Short And Sweet: Roger's Keys To Victory In Melbourne
Roger Federer struck early and struck often to win an unprecedented 20th Grand Slam tournament title at Melbourne Park on Sunday night.
Federer defeated Marin Cilic 6-2, 6-7(5), 6-3, 3-6, 6-1 in a captivating final that was completely dominated by short rallies. The serve and return took centre stage over bruising baseline exchanges to deliver the Swiss maestro his sixth Australian Open crown.
The line in the sand in the final was clearly the fourth shot landing in the court. Two shots for the server, two for the returner, and then daylight.
• 0-4 Shots = 76% (212)
• 5-8 Shots = 19% (52)
• 9+ Shots = 5% (16)
More than three out of every four points had just a maximum of four shots - or two shots for each player. Federer ultimately triumphed because of his performance in the big pool of short points.
• 0-4 Shots = Federer 120 / Cilic 92
• 5-8 Shots = Federer 25 / Cilic 27
• 9+ Shots = Federer 7 / Cilic 9
Federer had a massive 28-point advantage in the 0-4 shot rally length. He crafted his advantage with hitting his spots better serving, making more returns, and attacking immediately with his Serve +1 and Return +1 combinations. Federer hit 24 aces in the final, which was eight more than Cilic’s 16. The Croatian came into the final with 107 aces, while Federer had just 71.
Cilic out-aced Federer to the final, but the tables were turned with the silverware on the line. The same dynamic played out in the 2017 Wimbledon final between these two players as well. In typical Federer fashion, his favourite first-serve locations in both the deuce court and ad court were out wide.
Federer 1st Serve Location
• Wide 26
• Body 2
• Center 22
• Wide 17
• Body 2
• Center 15
Cilic roped a couple of spectacular forehand return winners cross-court during the final, but overall Federer owned this specific serve location. The Croatian only put 38 per cent (13/24) of Federer’s wide slice serves back in play. The Swiss cleverly dropped the power level on a lot of these wide serves, electing to pull Cilic off the court with heavy slice, making the ball leap away from the 6’6” Croatian. Cilic put a higher 54 per cent (19/35) of his backhand returns back in play in the deuce court.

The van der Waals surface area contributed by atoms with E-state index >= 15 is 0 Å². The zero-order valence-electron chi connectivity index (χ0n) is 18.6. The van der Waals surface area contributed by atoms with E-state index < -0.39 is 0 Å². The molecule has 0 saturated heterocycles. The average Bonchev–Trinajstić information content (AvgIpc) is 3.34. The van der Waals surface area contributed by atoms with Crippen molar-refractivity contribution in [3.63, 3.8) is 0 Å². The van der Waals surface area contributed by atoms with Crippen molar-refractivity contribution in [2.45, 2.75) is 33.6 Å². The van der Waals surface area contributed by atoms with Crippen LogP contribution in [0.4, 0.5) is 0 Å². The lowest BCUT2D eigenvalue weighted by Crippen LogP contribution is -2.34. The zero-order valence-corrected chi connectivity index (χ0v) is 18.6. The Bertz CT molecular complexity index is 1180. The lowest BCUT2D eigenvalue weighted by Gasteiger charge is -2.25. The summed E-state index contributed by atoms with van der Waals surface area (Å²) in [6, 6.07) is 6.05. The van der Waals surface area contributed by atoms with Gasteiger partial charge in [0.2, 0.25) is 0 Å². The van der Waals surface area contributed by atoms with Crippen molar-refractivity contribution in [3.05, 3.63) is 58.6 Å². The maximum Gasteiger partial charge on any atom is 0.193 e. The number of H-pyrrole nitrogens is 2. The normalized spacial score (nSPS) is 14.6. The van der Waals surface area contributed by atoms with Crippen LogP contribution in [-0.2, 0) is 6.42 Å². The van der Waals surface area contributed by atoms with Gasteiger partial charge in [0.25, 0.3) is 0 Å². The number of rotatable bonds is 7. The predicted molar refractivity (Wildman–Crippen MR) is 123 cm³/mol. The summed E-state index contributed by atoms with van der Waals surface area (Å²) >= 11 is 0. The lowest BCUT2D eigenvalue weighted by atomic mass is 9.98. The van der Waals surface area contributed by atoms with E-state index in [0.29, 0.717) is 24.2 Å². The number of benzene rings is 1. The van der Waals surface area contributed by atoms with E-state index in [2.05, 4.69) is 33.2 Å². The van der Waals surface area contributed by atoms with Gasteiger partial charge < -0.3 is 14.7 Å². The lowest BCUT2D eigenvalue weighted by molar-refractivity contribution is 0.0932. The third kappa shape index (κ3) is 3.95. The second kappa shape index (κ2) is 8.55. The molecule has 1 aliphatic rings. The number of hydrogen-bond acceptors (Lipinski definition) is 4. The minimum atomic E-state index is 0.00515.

Overall, Federer had 48 serves unreturned for the match, while Cilic only had 41. Again, these numbers were in Cilic’s favour leading into the final, but Federer owned them in the last match of the tournament.
Serve and volley was a strategic play that Federer employed seven times in the final, winning all seven points. Federer won 80 per cent (41/51) of his serve-and-volley points for the tournament. Those 51 points represent eight per cent (51/603) of all first and second serve opportunities.
The only area of Federer’s game that was not humming was making first serves when facing break point. Overall, he faced nine break points in the final, and only made a first serve on three of them. Cilic, meanwhile, faced 13 break points and made a first serve on eight of them.
Is there any coincidence that this 36-year old is still going so strong by organising his game around short, quick-hitting points rather than grinding out long points that add wear and tear to his body?
The renaissance of Roger is all about dictating at the start of the point. It’s a blueprint to take titles for players at all levels of our sport.